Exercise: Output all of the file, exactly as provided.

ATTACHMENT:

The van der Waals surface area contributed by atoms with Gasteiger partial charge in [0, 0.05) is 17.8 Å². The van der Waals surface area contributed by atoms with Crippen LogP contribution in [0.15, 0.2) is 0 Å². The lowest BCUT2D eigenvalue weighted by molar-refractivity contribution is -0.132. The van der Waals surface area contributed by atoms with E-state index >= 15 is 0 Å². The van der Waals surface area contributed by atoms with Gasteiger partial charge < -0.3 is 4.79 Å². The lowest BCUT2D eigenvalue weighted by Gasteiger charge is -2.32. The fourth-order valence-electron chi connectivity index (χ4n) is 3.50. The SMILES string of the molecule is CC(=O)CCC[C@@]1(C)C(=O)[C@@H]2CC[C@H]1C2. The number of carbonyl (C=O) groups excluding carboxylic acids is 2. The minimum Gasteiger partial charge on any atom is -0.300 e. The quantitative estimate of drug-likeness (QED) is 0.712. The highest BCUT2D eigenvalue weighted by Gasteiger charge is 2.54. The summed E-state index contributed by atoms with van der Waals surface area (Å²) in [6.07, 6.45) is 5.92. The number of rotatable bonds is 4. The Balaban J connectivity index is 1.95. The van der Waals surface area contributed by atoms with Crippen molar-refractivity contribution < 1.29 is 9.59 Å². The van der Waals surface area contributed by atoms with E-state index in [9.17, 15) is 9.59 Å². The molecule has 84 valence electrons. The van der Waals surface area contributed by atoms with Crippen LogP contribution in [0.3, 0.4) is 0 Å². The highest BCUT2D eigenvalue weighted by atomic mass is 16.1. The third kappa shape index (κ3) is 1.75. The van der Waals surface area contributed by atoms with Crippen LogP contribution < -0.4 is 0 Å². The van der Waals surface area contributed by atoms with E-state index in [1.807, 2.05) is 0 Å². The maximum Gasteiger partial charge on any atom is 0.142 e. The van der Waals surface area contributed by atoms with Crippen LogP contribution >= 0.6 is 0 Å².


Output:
The van der Waals surface area contributed by atoms with Gasteiger partial charge in [0, 0.05) is 17.8 Å². The van der Waals surface area contributed by atoms with Crippen LogP contribution in [0.15, 0.2) is 0 Å². The lowest BCUT2D eigenvalue weighted by molar-refractivity contribution is -0.132. The van der Waals surface area contributed by atoms with E-state index >= 15 is 0 Å². The van der Waals surface area contributed by atoms with Gasteiger partial charge < -0.3 is 4.79 Å². The lowest BCUT2D eigenvalue weighted by Gasteiger charge is -2.32. The fourth-order valence-electron chi connectivity index (χ4n) is 3.50. The SMILES string of the molecule is CC(=O)CCC[C@@]1(C)C(=O)[C@@H]2CC[C@H]1C2. The number of carbonyl (C=O) groups excluding carboxylic acids is 2. The minimum Gasteiger partial charge on any atom is -0.300 e. The quantitative estimate of drug-likeness (QED) is 0.712. The highest BCUT2D eigenvalue weighted by Gasteiger charge is 2.54. The summed E-state index contributed by atoms with van der Waals surface area (Å²) in [6.07, 6.45) is 5.92. The number of rotatable bonds is 4. The Balaban J connectivity index is 1.95. The van der Waals surface area contributed by atoms with Crippen molar-refractivity contribution < 1.29 is 9.59 Å². The van der Waals surface area contributed by atoms with E-state index in [9.17, 15) is 9.59 Å². The molecule has 84 valence electrons. The van der Waals surface area contributed by atoms with Crippen LogP contribution in [0.3, 0.4) is 0 Å². The highest BCUT2D eigenvalue weighted by atomic mass is 16.1. The third kappa shape index (κ3) is 1.75. The van der Waals surface area contributed by atoms with Crippen LogP contribution < -0.4 is 0 Å². The van der Waals surface area contributed by atoms with E-state index in [1.807, 2.05) is 0 Å². The maximum Gasteiger partial charge on any atom is 0.142 e. The van der Waals surface area contributed by atoms with Crippen LogP contribution >= 0.6 is 0 Å².